Welcome to Dear Marsha, a weekly column where writer Jayson Flores rounds up the new stories that matter to the queer community and examines them through the original, intersectional, radical, inclusive lenses with which the queer rights movement was founded. For more on Dear Marsha (like why it's called that) check out more posts in the series!
Let's talk about this past week...
All these folks worried about erasing history when the Confederate statues come down will be thrilled to learn about the existence of books.
— Jamil Smith (@JamilSmith) August 16, 2017
Gender and sexuality do not exist separately from race, so issues of race matter (or rather, they should matter) to the queer community.
Since the events in Charlottesville have transpired, arguments and commentary have erupted on every media platform. You’d think people would be most concerned about the Nazi pins and symbols and a car literally driving through people at a protest, killing anti-fascist protester Heather Heyer. But the focus of the protest, which countered the fascism that suggested white men are somehow NOT being heard and represented in America (despite our government being made up almost entirely of old white men), has instead been about how taking down Confederate statues "erases history."
History, which was not important to people five minutes ago, is now the center of everything. These Confederate statues serve as a fake moral high ground from which disgruntled, angry, alt-right folks can villainize protesters and defend Neo-Nazis without directly saying that they’d rather support violent white supremacist mobs than support genuine equality.
Needless to say, history can be remembered without statues—particularly, statues that were made not in remembrance of history, but rather (if people actually paid attention to history) a delusional time where Southerners hoped to paint out their leaders as more than slave-owning losers.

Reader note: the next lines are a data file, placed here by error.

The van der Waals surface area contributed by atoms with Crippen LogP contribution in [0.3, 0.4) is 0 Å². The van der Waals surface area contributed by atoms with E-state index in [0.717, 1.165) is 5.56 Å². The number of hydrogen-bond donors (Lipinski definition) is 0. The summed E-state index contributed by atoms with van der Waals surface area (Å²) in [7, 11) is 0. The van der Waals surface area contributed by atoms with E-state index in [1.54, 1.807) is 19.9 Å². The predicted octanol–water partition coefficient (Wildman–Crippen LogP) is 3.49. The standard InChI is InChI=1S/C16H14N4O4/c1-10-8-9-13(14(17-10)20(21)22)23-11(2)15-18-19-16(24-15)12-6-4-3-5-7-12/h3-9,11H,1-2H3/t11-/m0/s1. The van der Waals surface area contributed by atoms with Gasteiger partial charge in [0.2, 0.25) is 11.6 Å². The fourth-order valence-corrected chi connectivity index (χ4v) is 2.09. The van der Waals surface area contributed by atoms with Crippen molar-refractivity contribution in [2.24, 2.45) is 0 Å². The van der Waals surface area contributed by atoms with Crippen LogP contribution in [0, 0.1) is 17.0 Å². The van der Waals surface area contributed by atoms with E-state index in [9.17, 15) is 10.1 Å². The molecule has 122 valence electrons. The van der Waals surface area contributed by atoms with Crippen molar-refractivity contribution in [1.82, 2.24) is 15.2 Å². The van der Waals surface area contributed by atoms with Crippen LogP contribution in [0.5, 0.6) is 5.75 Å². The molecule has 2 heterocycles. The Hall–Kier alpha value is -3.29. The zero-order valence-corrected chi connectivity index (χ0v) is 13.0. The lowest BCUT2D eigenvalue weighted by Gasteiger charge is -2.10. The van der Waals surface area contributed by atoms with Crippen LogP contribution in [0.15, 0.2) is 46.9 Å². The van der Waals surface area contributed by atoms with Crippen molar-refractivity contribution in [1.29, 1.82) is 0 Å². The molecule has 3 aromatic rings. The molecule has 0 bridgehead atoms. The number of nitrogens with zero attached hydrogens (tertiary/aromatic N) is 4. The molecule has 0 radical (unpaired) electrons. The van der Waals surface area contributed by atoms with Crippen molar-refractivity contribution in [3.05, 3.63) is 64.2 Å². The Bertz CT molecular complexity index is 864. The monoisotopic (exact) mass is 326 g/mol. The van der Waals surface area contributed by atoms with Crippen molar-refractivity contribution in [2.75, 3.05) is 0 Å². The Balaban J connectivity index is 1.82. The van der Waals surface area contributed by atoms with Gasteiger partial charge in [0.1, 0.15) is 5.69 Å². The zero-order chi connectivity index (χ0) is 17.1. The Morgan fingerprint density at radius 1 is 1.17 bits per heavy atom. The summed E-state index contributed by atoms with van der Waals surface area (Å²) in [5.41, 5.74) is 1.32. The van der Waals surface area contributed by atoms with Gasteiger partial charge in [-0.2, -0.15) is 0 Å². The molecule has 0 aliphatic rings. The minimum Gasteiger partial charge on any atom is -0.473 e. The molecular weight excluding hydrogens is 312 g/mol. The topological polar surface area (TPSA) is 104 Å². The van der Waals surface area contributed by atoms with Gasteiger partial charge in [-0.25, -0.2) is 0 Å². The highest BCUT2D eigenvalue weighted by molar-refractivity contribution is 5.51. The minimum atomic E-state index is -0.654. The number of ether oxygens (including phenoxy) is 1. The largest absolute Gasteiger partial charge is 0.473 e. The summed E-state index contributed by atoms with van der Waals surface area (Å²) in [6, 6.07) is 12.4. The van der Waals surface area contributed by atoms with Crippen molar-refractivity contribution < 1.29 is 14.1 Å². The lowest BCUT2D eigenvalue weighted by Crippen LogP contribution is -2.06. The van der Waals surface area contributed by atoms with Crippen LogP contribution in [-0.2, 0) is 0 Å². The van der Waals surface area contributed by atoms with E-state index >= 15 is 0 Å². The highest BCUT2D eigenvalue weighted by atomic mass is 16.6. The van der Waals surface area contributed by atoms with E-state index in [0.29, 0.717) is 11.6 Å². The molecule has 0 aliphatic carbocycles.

"...maybe the only way to fight bullies is to stand up to them. Remember all the groups we talked about earlier? Nazis, the Klan, neo-Confederates, skinheads and white nationalists all have one thing in common: a desire to "make America great again" by slowly ridding the county of ethnic diversity. Whether it is anti-immigration laws, lynching, marginalization or radical Caucasian terrorism, they all advocate some version of ethnic cleansing that is, at its base, violent.
It is impossible to stop this kind of violence with signs, freedom songs and nonviolent resistance. Anti-fascists know that tactic has never worked in the history of the world."
The Best from Twitter...
THERE ARE NO MONUMENTS TO HITLER IN GERMANY, EVEN THOUGH THAT'S PART OF THEIR HISTORY. THERE ARE MEMORIALS FOR VICTIMS. THIS IS NOT HARD.
— Sarah (From Here) (@sarahwhelmed) August 16, 2017
You're not morally obligated to show Nazis kindness. They forfeited civility when they adopted genocide as a guiding principle.
— J. Skyler (@jskylerinc) August 15, 2017
The fact that Trump is getting applauded for calling overt white supremacists racist is itself rooted in white supremacy. #lowexpectations
— Nelson Flores (@nelsonlflores) August 14, 2017
yt allies: we won't let hate win!
but y'all will let hate:
but y'all won't let it "win"
— Gran Varones (@TheGranVarones) August 14, 2017
— Tom Lee Walker (@Tomleewalker) August 13, 2017
Some of y'all are mollified that Ivanka, Cruz etc tweeted abt #charlottesville... if their actions don't back up the words, it's meaningless
— Indi Montgomery (@indimontgomery) August 13, 2017
This is how peaceful protestors in Ferguson were greeted in 2014. But white supremacists can intimidate UVA students unchecked. Over it. pic.twitter.com/8B3RlBiLG6
— Evette Dionne (@freeblackgirl) August 12, 2017
What other important LGBT stories were on your radar this past week? Let us know in the comments and on Twitter!